Jam tomorrow: a sweet treat for the winter
At a Russian dacha, everyone has their traditional role. Men rise early to fix things, hammering, sawing and painting while drawing the ire of their still sleeping neighbours. Women tend their gardens, prepare food and keep the place at a reasonable level of tidiness. And older folks, when not sitting and remembering how much better it was "back then", can often be seen taking a slow walk around the territory, basket in hand, picking any fruit that can be canned and preserved for the winter.
Food preservation in general - and the making of fruit preserves (varenye) in particular - is a national obsession, crossing all demographics. In the poorer regions, this is a matter of cost efficiency. But even at high-end dachas, close to supermarkets, the forests are full of berry pickers. Nobody knows when people started doing this, and nobody really cares - varenye has always been there, and always will be.
As for why, the reasons are not hard to guess. In a country that has seen more than its share of hunger, it always pays to think ahead, especially while the weather is warm and food is plentiful. Berries are usually used for varenye, but it can be made from just about anything, from plums and apples to more exotic ingredients such as watermelon rinds and even rose petals. It contains pieces of the fruit it was made from, and is preserved using sugar. Like many Russian foods, it is reputed to have medicinal properties - children with fever get a generous dollop of raspberry varenye in their tea from their grandmothers, who believe it helps them sweat the fever out. And just about everyone, young and old alike, enjoys a cup of steaming hot tea with varenye on a cold winter day. Indeed, the temperature that the fruits are boiled at and the storage conditions are of ultimate importance for successful varenye.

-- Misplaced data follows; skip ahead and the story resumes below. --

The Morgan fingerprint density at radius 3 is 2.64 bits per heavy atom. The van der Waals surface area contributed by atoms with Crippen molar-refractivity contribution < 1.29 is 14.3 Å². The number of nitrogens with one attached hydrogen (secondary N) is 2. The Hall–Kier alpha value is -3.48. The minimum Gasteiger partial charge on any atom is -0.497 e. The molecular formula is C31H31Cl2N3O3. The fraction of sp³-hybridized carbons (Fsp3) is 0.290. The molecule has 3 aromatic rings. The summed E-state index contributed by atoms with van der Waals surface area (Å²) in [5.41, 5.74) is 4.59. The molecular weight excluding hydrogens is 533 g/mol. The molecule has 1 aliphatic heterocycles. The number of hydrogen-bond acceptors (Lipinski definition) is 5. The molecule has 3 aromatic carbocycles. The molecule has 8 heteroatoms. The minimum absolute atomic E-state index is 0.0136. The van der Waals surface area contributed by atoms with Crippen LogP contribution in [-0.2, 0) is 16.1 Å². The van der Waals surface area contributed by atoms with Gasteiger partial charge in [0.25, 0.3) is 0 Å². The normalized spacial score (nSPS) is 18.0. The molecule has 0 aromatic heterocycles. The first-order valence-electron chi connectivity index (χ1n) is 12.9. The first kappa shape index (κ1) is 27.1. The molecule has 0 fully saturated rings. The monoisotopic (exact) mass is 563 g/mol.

o2kg freshly picked raspberries (shop-bought is fine, too)
oSeveral jars, sterilised in boiling water (sterilise the lids as well)
In a bowl, make several layers of raspberries and sugar, and let the mixture sit until the berries begin to produce juice. This can take anywhere from 4-8 hours, depending on how warm the room is (the higher the temperature, the faster the berries will give out juice). Put the mixture over a low flame and heat until the sugar dissolves, then raise the heat and bring to a boil for 1-2 minutes.
Leave to cool, then transfer into jars. Make sure to wait until the varenye stops steaming. It's also important that the jars are completely dry, as moisture will cause mould to grow.
Close the jars and place them into a pot of boiling water for 10 minutes.
When the jars cool, store in a dark, dry place until winter.
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